Lauryn Hill hasn’t granted many interviews as of late, but NPR managed to score some one-on-one time with the reclusive singer during her visit to the Harmony Festival in Santa Rosa, Calif., earlier this month.
Reporter Zoe Chace was invited to ride in the former Fugees member’s car following her performance and soon found out that Ms. Hill, as she prefers to be called, is doing just fine despite the rumors.
On why she stopped putting out music: “There were a number of different reasons. But partly, the support system that I needed was not necessarily in place. There were things about myself, personal-growth things, that I had to go through in order to feel like it was worth it. In fact, as musicians and artists, it’s important we have an environment—and I guess when I say environment, I really mean the [music] industry, that really nurtures these gifts. Oftentimes, the machine can overlook the need to take care of the people who produce the sounds that have a lot to do with the health and well-being of society, or at least some aspect of society. And it’s important that people be given the time that they need to go through, to grow, so that the consciousness level of the general public is properly affected. Oftentimes, I think people are forced to make decisions prematurely. And then that sound radiates.”
On wanting to sing more: “I’m trying to open up my range and really sing more. With The Fugees initially, and even with Miseducation, it was very hip-hop—always a singing over beats. I don’t think people have really heard me sing out. So if I do record again, perhaps it will have an expanded context. Where people can hear a bit more.”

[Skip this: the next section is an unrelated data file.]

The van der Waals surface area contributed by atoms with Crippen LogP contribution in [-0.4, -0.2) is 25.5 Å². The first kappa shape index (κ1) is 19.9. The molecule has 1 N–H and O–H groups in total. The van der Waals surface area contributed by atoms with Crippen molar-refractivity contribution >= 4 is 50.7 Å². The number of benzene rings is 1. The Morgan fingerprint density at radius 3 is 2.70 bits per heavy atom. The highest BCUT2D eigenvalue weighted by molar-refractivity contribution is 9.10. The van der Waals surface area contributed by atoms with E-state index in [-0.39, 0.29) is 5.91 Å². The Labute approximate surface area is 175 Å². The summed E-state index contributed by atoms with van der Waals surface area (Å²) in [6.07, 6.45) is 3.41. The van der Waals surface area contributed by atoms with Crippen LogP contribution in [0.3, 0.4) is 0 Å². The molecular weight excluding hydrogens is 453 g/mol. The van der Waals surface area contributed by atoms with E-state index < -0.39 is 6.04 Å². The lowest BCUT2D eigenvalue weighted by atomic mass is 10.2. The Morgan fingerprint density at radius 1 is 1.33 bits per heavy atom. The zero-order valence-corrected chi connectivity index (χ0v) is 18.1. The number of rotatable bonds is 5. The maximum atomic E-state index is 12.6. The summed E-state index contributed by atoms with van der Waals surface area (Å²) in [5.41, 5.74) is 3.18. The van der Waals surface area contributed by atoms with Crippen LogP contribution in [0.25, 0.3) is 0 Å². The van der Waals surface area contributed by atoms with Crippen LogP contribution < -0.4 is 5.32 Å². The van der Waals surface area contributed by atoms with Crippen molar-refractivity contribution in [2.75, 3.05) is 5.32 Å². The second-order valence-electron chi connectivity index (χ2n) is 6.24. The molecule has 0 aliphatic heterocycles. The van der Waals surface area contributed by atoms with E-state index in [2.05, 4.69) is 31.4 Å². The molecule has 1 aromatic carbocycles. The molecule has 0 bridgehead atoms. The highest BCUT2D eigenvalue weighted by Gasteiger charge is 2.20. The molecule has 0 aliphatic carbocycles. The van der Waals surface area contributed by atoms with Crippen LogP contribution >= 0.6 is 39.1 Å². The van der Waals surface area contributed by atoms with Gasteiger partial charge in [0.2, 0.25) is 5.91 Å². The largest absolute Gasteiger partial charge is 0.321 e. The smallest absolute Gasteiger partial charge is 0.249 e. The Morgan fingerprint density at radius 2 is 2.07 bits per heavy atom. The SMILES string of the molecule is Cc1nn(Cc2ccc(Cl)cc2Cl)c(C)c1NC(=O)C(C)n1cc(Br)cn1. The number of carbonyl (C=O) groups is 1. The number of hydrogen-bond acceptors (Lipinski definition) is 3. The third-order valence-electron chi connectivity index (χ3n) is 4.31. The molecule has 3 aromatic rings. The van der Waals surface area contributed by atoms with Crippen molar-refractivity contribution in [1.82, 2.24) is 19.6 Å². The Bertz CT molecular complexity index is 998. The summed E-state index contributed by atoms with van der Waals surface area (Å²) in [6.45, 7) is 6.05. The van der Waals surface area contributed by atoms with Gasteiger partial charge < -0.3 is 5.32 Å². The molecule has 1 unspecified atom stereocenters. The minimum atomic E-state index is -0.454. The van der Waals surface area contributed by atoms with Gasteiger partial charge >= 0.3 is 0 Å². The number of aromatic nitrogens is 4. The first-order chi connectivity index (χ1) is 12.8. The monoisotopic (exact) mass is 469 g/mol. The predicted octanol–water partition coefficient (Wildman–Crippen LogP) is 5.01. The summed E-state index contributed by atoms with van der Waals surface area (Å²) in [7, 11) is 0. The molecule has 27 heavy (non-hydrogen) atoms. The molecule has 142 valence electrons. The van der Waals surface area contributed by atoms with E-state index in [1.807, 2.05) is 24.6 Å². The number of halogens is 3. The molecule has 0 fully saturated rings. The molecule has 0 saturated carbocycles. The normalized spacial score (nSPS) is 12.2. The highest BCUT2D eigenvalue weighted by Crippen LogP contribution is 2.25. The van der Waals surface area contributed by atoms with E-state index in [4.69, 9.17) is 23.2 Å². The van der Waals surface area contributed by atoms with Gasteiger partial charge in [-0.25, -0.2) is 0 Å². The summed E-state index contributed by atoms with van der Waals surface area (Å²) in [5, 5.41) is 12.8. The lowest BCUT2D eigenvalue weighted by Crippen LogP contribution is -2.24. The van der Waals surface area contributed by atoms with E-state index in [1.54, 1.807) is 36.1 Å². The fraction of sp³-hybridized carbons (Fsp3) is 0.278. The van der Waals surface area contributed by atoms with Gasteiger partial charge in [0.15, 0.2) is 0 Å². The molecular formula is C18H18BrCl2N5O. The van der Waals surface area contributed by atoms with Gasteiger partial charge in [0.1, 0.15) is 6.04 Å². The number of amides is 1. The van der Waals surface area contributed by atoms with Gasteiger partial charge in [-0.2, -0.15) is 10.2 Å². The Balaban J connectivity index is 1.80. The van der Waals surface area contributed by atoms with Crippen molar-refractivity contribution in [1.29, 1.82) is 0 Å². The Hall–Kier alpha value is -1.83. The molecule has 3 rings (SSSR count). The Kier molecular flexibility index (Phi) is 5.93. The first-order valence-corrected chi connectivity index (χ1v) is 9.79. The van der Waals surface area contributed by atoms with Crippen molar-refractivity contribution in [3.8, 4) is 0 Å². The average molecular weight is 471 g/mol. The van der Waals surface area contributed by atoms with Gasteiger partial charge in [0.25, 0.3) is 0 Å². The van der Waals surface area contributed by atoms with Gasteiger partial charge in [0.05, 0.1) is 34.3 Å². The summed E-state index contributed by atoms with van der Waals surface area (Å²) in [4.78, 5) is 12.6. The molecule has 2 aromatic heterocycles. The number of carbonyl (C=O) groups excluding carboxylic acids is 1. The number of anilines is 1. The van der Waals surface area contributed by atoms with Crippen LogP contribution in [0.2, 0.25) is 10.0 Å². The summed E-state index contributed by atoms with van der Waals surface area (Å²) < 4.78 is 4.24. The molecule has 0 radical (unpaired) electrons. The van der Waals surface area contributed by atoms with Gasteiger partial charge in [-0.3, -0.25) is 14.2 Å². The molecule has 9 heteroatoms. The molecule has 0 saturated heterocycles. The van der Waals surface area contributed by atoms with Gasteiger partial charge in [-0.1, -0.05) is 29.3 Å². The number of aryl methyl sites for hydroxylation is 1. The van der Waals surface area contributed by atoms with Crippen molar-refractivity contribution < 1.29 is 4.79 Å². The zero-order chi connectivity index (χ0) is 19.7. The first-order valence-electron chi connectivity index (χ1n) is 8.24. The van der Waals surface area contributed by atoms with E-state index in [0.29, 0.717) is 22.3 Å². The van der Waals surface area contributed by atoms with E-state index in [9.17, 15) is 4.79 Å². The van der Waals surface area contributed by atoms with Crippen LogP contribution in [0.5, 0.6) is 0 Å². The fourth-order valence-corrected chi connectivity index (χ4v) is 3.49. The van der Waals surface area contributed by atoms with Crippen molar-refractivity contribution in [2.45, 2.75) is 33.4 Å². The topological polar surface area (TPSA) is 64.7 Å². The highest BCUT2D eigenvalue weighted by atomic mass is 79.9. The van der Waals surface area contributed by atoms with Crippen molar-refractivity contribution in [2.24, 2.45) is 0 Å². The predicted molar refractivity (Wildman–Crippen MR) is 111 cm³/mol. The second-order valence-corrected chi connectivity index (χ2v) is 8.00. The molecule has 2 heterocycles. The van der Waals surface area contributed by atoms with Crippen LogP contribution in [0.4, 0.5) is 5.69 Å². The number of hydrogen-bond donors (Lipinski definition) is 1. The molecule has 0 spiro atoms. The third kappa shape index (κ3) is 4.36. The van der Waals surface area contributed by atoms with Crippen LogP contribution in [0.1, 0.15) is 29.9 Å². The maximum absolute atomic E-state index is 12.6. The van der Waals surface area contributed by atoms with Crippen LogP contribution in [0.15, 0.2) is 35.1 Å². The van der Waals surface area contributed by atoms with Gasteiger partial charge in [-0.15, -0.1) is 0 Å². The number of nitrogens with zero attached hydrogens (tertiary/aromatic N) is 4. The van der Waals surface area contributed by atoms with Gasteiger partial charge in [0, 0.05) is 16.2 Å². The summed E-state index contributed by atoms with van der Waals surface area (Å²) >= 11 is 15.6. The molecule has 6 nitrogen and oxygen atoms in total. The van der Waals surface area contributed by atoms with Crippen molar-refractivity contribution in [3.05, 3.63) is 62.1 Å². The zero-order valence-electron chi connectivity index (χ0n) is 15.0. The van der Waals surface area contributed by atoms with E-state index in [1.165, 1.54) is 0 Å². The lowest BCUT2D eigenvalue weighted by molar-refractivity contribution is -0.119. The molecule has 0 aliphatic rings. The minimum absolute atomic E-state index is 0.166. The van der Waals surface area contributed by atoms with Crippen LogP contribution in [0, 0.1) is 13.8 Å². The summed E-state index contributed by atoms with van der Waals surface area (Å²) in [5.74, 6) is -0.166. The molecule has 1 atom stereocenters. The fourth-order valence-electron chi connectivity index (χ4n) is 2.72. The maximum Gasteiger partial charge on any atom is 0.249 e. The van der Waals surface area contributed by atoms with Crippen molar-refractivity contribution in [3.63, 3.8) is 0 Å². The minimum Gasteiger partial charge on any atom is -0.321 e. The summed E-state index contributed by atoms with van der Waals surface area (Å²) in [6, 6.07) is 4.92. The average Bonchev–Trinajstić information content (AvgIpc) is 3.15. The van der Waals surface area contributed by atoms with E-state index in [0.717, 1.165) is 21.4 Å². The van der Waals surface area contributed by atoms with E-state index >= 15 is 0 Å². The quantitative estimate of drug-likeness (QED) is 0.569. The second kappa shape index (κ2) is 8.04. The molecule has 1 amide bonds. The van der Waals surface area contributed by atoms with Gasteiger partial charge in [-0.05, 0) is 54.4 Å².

On why she started to perform again: “I don’t know if you know this, but I have five children. The youngest is 2 now, so she’s old enough that I can leave her for a period of time and know she’s going to be okay. That’s one reason. And I think it’s just time. I’m starting to get excited again. Believe it or not, I think what people are attracted to about me, if anything, is my passion. People got exposed to my passion through music and song first. I think people might realize, you know, ‘We love the way she sounds, we love the music, but I think we just love how fearless she is. How boundless she is, when it comes to what she wants to do.’ And I think that can be infectious.”
On staying healthy: “I think if I was created with such power or an ability, then what’s also been put in me is the blueprint for the responsibility part, as well. I have to take care of myself in order to take care of this gift, which has affected so many. I don’t treat it lightly. It’s important to me to be healthy and to be whole.”
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